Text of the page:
Mary Midgley is a philosophy lecturer at the University of Newcastle-upon-Tyne. Her first book, Beast and Man, deals with theoretical issues in the relationship between humans and animals. More practically, she has written Animals and Why They Matter, an influential text that challenges some of the assumptions and concepts of animal rights.
Mourning and desolation are not our inventions. But because we can anticipate them, can think about them, and experience them widely in imagination, we have a graver problem - one, of course, which forms part of the price we pay for the joys and uses of imagination But the way to face this problem cannot possibly be the dualist one - the way of identifying our real selves exclusively as soul or intellect, while drawing up the ladder that connects this aspect with the rest of our nature. We cannot dismiss our emotions and the rest of our nonintellectual nature, along with the body and the earth it is fitted for, as alien, contingent stuff. We have somehow to operate as a whole, to preserve the continuity of our being.

This means acknowledging our kinship with the rest of the biosphere. If we do not feel perfectly at home here, that may after all have something to do with the way in which we have treated the place. Any home can be made uninhabitable. Our culture has too often talked in terms of conquering nature. This is about as sensible as for a caddis worm to think of conquering the pond that supports it, or a drunk to start fighting the bed he is lying on. Our dignity arises within nature, not against it.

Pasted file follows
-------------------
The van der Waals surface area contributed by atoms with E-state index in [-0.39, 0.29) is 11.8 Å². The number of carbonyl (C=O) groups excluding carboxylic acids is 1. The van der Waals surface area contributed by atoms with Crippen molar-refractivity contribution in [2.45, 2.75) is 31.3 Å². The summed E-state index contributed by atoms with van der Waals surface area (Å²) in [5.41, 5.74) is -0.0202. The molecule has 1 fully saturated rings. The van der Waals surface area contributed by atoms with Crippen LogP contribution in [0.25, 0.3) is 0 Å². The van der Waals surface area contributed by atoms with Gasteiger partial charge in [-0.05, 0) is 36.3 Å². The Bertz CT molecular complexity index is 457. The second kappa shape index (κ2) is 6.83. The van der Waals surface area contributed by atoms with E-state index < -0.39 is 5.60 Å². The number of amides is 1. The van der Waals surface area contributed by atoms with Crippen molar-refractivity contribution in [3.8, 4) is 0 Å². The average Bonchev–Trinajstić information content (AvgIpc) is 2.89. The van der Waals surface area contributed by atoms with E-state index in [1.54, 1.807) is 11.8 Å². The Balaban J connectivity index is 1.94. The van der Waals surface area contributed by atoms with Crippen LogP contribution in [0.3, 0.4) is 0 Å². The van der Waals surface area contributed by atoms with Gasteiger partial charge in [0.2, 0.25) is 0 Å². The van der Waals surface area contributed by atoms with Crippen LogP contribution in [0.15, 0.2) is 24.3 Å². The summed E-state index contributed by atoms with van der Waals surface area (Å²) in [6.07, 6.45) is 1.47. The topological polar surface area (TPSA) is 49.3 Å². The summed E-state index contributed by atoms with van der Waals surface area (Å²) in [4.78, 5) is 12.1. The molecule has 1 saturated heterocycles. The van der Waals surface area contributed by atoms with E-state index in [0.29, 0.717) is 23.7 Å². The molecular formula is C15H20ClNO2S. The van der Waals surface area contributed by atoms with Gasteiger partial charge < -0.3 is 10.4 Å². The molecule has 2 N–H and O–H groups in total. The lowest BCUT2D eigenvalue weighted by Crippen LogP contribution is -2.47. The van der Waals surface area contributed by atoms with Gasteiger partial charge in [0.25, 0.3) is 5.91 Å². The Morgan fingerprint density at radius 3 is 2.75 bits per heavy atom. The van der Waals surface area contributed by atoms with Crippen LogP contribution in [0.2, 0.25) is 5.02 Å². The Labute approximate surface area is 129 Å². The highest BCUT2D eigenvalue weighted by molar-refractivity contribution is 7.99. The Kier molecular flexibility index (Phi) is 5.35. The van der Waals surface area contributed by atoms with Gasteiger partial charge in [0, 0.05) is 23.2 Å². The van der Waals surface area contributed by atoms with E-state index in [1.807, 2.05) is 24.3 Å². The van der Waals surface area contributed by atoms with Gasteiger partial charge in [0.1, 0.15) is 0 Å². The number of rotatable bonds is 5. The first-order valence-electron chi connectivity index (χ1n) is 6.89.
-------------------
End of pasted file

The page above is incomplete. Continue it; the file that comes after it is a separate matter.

- Beast and Man

People in general have perhaps thought of animal welfare as they have thought of drains - as a worthy but not particularly interesting subject. In the last few decades, however, their imagination has been struck, somewhat suddenly, by a flood of new and fascinating information about animals. Some dim conception of splendours and miseries hitherto undreamt of, of the vast range of sentient life, of the richness and complexity found in even the simplest creatures, has started to penetrate even to the least imaginative. For the first time in civilized history, people who were interested in animals because they wanted to understand them, rather than just to eat or yoke or shoot or stuff them, have been able to advance that understanding by scientific means, and to convey some of it to the inquisitive public. Animals have to some extent come off the page. With the bizarre assistance of TV, Darwin is at last getting through. Town-dwellers are beginning to notice the biosphere.
- Animals and Why They Matter
... the colossal confidence which many eighteenth and nineteenth century intellectuals used to feel in the absoluteness of human dominion. To their minds, human dignity justified and depended on a total separation of man from all the rest of creation. That's why they got such a shock when the Origin of Species came out. Someone who has buttressed his sense of his own dignity by allowing no dignity at all to anybody else, naturally feels any suggestion of a relationship with those others as intolerably degrading. The separatist Position.
- Third Opinion, Radio Three 26 June 1981